I'd go along with the who cares theory. If someone can't be happy for you, no matter how you met, that's their problem. Just tell the truth and don't feel like you have to explain it anymore than that.

That said, while it certainly has gotten better, don't believe this idea that the stigma is gone completely. There are plenty of places and people who would still shake their head at two people meeting online.

Ignore them.
posted by justgary at 8:41 PM on July 28, 2006


Interesting. My SO and I met online about 9 and a half years ago. We met on a Mush rather than a blog or such. I moved across the continent (US) to be with him. I always told people we met online when they asked. It never occurred to me to do otherwise, since people don't, as pointed out above, actually care that much about things that don't really affect ~them~. No one ever gave me any grief about it. They seemed to think it was exotic or something. (As though pen pals hadn't been doing the same thing for a very long time.)
posted by Meep! Eek! at 8:47 PM on July 28, 2006


I met my woman online, which I like to describe as "the easy way." Be honest but play it off.
posted by scarabic at 8:56 PM on July 28, 2006


While I think coming clean is always the easiest method, you could ameliorate things a bit by telling your now-close friends that the mutual friend that introduced you was an Internet friend, I suppose.
posted by SassHat at 10:21 PM on July 28, 2006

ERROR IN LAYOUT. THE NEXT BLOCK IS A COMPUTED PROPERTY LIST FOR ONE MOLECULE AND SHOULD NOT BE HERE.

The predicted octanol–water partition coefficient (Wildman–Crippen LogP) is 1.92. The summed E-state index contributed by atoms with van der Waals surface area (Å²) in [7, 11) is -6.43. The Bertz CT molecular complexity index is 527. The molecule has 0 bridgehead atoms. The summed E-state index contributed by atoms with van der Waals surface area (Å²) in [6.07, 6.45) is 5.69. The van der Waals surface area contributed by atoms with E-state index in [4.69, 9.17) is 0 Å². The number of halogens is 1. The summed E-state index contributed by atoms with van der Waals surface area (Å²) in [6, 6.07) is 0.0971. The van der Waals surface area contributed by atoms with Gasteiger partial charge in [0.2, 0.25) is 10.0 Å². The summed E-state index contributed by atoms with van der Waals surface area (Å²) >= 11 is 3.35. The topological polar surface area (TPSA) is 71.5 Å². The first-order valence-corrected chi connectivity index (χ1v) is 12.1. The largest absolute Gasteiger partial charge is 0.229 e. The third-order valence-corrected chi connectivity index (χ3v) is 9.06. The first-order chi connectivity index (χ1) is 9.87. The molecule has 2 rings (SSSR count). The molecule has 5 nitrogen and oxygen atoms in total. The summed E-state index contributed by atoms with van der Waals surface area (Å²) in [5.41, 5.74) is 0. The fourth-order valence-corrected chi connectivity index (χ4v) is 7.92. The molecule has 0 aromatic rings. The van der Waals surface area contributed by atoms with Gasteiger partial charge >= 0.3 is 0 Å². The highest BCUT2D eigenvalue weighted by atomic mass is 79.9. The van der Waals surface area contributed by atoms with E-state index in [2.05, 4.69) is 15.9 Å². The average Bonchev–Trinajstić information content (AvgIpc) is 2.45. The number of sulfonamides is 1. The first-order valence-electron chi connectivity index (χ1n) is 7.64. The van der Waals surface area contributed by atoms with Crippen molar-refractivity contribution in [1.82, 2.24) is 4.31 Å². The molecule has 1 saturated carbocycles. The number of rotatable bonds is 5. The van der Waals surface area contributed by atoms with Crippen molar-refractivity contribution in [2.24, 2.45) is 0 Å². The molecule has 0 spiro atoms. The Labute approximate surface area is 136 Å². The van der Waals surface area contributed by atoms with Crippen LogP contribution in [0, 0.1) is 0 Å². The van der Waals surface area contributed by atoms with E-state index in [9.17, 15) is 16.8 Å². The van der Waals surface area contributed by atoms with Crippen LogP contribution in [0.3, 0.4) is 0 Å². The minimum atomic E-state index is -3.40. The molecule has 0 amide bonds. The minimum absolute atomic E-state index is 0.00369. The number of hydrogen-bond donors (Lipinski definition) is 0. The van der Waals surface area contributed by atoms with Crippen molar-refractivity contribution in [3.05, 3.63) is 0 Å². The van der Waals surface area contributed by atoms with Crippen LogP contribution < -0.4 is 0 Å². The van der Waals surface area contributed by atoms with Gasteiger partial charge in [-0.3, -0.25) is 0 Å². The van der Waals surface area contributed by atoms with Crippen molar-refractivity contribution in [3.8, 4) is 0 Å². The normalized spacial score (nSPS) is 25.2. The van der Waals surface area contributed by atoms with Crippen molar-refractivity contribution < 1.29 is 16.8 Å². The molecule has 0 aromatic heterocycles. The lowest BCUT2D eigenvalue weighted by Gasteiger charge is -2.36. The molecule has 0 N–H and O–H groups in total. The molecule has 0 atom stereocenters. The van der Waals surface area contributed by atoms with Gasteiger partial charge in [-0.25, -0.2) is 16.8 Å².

Come clean about it. I don't think it will be a huge big deal, and you'll feel relieved to have it out in the open. My husband and I met online, didn't think much of it, and told everyone how we met, because it made a great story.

Of course, we met online 17 years ago this past April, so it was a little less common then . . .

Wow. I'm old.
posted by booksherpa at 12:33 AM on July 29, 2006


Why even raise it as a topic? Is it really a common conversational topic amongst you and your friends?

If it does come up, come clean. I doubt anyone's going to be hurt by it, and if do say to your friends `We were a little embarrassed when we met, so we told you (etc...)'
they're more likely to be pleased to hear the truth than horrified that you were anything less than honest. I'm sure they'll enjoy hearing how you really met.

Mind you, I'm with my partner of 6 years now as a result of being on the nasty end of an email prank Three cheers for the internets!
posted by tomble at 1:31 AM on July 29, 2006


My girlfriend and I (soon to be fiancée') met from my ad on craigslist. The only people who don't know are her parents (old fashioned stuffy Republican country folk). We told them that we were introduced by our friend "Craig"...not exactly the truth, but not a lie either. We'll tell them eventually. I don't think it will shatter them.
posted by weirdoactor at 8:41 AM on July 29, 2006


I have a friend who met her husband (they just had a baby) on line. Initially she told a fantastically elaborate story about how they met with over the top details. She later fessed up - I didn't think twice about it cuz maybe I would've been embarrassed too and I found the fact she wanted to come clean kind of endearing. In the end it didn't matter to me but it seemed to matter to her to tell me the truth. This may be unusual (my reaction) but I don't think so. Another couple I knew who met via a personal ad had the personal framed and hanging in their den. In the end, I don't think most reasonable people will care.